Divide the first term of the dividend by the first term of the divisor, and write the result as the first term of the quotient. Multiply the whole divisor by the first term of the quotient, and subtract the product from the dividend. Elementary Algebra - Page 106by George William Myers, George Edward Atwood - 1916 - 338 pagesFull view - About this book
| David Wells Payne - Founding - 1917 - 724 pages
...ascending or descending powers of some letter, and keep this arrangement throughout the operation. Divide **the first term of the dividend by the first term of the** d1visor, and write the result as the first term of the quotient. Multiply all the terms of the divisor... | |
| Henry Sinclair Hall - 1918 - 384 pages
...us to replace the process of subtraction by that of addition at each successive stage of the work. **Dividing the first term of the dividend by the first term of the divisor, we** obtain 3, the first term of the quotient. Multiplying 2, 4, and — 8, the remaining terms of the divisor,... | |
| Raleigh Schorling, William David Reeve - Mathematics - 1919 - 520 pages
...both dividend and divisor according to ascending or descending powers of some common letter. 2. Divide **the first term of the dividend by the first term of the divisor** and write the result for the first term of the quotient. 3. Multiply the entire divisor by the first... | |
| Herbert Edwin Hawkes, William Arthur Luby, Frank Charles Touton - Algebra - 1919 - 538 pages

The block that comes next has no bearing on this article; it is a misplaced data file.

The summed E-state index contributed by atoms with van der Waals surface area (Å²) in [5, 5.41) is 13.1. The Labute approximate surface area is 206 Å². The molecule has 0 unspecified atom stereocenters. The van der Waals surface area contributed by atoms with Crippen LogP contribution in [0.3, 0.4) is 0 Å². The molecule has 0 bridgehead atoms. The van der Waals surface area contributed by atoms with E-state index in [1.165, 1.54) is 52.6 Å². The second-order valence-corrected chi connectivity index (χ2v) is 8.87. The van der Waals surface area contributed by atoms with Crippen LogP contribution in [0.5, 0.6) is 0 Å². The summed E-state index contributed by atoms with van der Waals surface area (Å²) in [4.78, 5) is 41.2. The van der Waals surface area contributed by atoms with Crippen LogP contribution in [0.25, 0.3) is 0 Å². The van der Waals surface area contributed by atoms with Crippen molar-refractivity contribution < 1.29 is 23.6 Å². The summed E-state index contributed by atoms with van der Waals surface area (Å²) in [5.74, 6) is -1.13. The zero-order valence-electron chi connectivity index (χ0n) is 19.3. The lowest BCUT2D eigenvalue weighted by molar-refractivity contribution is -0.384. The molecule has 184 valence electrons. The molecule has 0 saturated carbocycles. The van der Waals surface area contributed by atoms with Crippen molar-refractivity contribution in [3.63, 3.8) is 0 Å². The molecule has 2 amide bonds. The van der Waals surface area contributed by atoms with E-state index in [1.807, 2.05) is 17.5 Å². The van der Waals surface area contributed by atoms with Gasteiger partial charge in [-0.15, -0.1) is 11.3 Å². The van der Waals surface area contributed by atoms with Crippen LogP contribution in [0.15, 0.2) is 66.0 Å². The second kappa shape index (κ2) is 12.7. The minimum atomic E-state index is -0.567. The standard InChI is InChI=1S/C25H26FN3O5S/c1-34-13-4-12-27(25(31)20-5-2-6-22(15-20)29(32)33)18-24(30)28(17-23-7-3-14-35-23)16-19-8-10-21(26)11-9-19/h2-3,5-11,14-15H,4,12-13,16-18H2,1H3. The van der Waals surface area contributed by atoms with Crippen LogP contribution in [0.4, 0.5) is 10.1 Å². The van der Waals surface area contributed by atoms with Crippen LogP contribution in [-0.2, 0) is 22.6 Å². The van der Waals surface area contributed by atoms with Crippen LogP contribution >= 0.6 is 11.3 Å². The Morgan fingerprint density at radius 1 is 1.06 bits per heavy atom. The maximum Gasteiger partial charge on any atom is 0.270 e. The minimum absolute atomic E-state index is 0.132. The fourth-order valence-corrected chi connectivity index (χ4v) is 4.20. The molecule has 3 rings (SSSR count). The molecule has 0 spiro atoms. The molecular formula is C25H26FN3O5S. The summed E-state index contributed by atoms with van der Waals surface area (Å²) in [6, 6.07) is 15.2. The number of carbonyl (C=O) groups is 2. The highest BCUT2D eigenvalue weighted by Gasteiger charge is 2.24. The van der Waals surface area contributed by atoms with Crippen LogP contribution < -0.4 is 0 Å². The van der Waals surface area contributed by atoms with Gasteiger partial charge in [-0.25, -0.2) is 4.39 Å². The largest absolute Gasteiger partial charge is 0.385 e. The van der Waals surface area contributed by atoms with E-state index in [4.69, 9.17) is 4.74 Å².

...the descending (or ascending) powers of some common letter, called the letter of arrangement. Divide **the first term of the dividend by the first term of the divisor** and write the result as the first term of the quotient. Multiply the entire divisor by the first term... | |
| Julius Lederer Neufeld - Algebra - 1920 - 424 pages
...two numbers, the terms of 'the quotient are all plus. The first term of each quotient is obtained by **dividing the first term of the dividend by the first term of the divisor,** and in the succeeding terms of the quotient, the powers of the first "number decrease by 1 and the... | |
| Marquis Joseph Newell - 1920 - 428 pages
...Arrange the dividend and divisor in the same order of powers of some common literal number. II. Divide **the first term of the dividend by the first term of the divisor,** and write the result as the first term of the quotient. III. Multiply the whole divisor by the first... | |
| John Bascom Hamilton, Herbert Earle Buchanan - Mathematics - 1921 - 312 pages
...the above both are arranged in descending powers of x. 2. Obtain the first term of the quotient by **dividing the first term of the dividend by the first term of the divisor,** ie, 3x4-T-x2 = 3x2. 3. Multiply the divisor by this partial product, placing the result under the dividend,... | |
| John Charles Stone - Mathematics - 1921 - 274 pages
...to the descending or ascending powers of some letter, the same letter being used in both. 2. Divide **the first term of the dividend by the first term of the divisor** to obtain the first term of the quotient. 3. Multiply the whole divisor by this term of the quotient,... | |
| Joint Textbook Committee of the Paper Industry - Paper industry - 1921 - 472 pages
...the letters, placing them in the same relative positions as for long division in arithmetic. Divide **the first term of the dividend by the first term of the divisor,** and the result will be the first term of the quotient; multiply the divisor by the first term of the... | |
| Edson Homer Taylor, Fiske Allen - Mathematics - 1922 - 180 pages
...by the first term oí the multiplier. Hence in division the first term of the quotient is found by **dividing the first term of the dividend by the first term of the divisor.** 3. The dividend is the sum of the products found by multiplying the divisor by each term of the quotient.... | |
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